Google Buys Aardvark for $50 Million

Google Inc. has confirmed reports that it purchased Aardvark, a free question-and-answer web site, for a reported $50 million, continuing its strategy to add users by snapping up services companies.

Reports first surfaced in December in a number of IT publications and web sites that a deal between the two companies was in the works.

Aardvark co-founder Damon Horowitz publicly confirmed the acquisition late last week and Google subsequently began mentioning it in blog entries.

In a blog post, Google director of product management Johanna Wright called Aardvark a "unique technology company that lets you quickly and easily tap into the knowledge and experience of your friends and extended network of contacts."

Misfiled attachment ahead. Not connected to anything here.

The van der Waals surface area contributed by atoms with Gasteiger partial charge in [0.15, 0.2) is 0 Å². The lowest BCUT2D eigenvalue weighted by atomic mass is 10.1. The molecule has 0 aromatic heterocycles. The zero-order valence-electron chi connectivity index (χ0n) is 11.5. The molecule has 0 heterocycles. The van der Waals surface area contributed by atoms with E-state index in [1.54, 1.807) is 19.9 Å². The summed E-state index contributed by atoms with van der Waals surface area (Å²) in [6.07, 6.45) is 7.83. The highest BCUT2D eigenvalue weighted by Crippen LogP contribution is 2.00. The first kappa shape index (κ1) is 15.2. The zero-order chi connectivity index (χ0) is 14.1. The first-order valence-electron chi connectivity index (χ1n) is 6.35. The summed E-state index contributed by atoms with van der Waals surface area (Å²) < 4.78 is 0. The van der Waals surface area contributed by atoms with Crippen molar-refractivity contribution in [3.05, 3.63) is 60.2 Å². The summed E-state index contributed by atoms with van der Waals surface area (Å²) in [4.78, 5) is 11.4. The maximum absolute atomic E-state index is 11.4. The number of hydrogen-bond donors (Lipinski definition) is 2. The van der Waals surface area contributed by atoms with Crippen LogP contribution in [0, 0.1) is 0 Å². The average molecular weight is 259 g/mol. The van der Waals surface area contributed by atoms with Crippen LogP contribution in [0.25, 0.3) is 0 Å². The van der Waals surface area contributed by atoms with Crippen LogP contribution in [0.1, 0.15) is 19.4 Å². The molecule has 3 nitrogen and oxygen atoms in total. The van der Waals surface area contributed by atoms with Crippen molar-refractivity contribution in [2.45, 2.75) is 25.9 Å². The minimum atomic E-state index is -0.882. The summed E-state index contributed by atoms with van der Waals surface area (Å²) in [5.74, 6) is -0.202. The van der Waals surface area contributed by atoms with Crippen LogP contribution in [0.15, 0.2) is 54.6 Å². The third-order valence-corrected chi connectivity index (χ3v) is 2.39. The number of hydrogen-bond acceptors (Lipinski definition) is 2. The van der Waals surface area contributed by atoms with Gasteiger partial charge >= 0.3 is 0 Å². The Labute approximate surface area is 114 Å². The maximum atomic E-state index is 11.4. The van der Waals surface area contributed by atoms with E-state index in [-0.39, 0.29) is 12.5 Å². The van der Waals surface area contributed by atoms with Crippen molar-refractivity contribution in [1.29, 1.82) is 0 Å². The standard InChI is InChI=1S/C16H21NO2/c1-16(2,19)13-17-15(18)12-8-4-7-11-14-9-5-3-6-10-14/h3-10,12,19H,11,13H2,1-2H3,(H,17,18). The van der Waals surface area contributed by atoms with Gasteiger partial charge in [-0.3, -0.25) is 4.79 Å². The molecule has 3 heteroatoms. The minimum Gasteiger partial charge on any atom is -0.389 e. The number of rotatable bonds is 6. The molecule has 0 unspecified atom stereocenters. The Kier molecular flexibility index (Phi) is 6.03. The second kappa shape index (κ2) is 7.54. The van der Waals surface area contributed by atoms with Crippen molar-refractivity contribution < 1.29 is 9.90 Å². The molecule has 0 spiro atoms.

In 2007, Horowitz and three former Google employees founded Aardvark as a way for users to ask questions on line and receive answers from other users, sort of a peer-to-peer information bureau on an unlimited array of subjects.

The New York Times, in a February 5th article on the company, called it a "search engine that relies on humans."

As of last October, Aardvark said it had some 90,000 users. With the acquisition, Aardvark said that it will operate as part of the Google family of products, new users can still sign up, and that it had already been incorporated into Google Labs.


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